Upper-extremity amputees may soon be using a prosthesis that is directly connected to their nervous system, thanks to new technology developed by Ranu Jung. She is the Wallace H. Coulter Eminent Scholar and the chair of the Department of Biomedical Engineering within the College of Engineering & Computing.
Jung holds six patents related to the development of neural-enabled prosthetic hand systems; some of these could enable direct neural control of a prosthesis and others are for restoring sensation. In recognition of these and other innovations, Jung was recently named fellow of the National Academy of Inventors.
Her team has developed the first fully implantable, wirelessly controlled device that can directly stimulate nerves to restore sensation to amputees. They have also developed computer algorithms to interpret recorded nerve signals for controlling a prosthesis. The technology will allow people who have lost an arm to be one step closer to successfully picking up everyday objects such as a cookie or an egg.
Prostheses currently on the market don’t allow amputees to easily manipulate delicate and small objects “because they can’t feel them,” Jung explained. In contrast, her system for sensory stimulation — which has the potential to interface with several advanced prosthetic hands that are being developed — “is intended to restore the sense of touch, which would allow users to precisely differentiate the size and fragility of various objects.”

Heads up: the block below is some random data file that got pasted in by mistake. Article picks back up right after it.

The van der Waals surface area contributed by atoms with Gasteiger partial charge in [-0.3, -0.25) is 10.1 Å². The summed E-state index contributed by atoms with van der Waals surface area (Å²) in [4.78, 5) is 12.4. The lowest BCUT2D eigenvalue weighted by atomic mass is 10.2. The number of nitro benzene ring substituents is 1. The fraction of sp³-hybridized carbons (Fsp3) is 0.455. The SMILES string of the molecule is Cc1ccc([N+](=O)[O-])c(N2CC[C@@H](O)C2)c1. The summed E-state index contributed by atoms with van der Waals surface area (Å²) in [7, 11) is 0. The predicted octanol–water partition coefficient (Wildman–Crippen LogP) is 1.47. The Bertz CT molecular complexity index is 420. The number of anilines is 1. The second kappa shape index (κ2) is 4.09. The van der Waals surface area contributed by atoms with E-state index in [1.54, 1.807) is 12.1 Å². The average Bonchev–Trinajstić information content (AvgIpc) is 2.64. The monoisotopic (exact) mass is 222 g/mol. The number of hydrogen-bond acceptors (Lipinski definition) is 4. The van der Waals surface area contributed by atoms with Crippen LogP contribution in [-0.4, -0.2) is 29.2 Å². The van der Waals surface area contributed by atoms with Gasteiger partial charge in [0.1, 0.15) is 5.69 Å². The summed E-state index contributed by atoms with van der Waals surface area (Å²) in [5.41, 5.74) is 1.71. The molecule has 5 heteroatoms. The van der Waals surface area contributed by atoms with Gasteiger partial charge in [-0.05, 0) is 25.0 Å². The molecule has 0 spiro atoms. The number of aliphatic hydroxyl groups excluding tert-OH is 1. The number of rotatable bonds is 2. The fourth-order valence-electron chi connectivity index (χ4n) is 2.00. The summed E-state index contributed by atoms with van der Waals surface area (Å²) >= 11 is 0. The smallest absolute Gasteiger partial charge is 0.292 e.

How this works
When an individual thinks about reaching for an item, the motor areas of his or her brain produce signals that traverse through the spinal cord to the peripheral nerves that control the arm and hand movements. Some of Jung’s patents are for decoding these signals. In an amputee, the decoded signals could direct the prosthetic hand to open and subsequently grip the object. As the hand performs these activities, sensors on the prosthesis provide information about hand opening and grip force. The implanted stimulation device can deliver small electrical pulses along thin wires that have been embedded within nerve bundles in the arm to provide tactile sensation.
The FDA has granted an investigational device exemption for the first-in-human trial of the sensory feedback device. Trial participants will be able to use it outside of a laboratory setting on a daily basis. If the current trial is successful, Jung and her team plan to continue testing through larger studies and eventually seek such approval for commercial distribution.
“The sensory feedback system reflects an almost decade-long collaborative team effort,” Jung said. “For the first time, amputees will be able to use a fully implantable, sensory enabled prosthetic hand system at home for daily activities and researchers will be able to assess the long term clinical impact of its use in real-world environments.”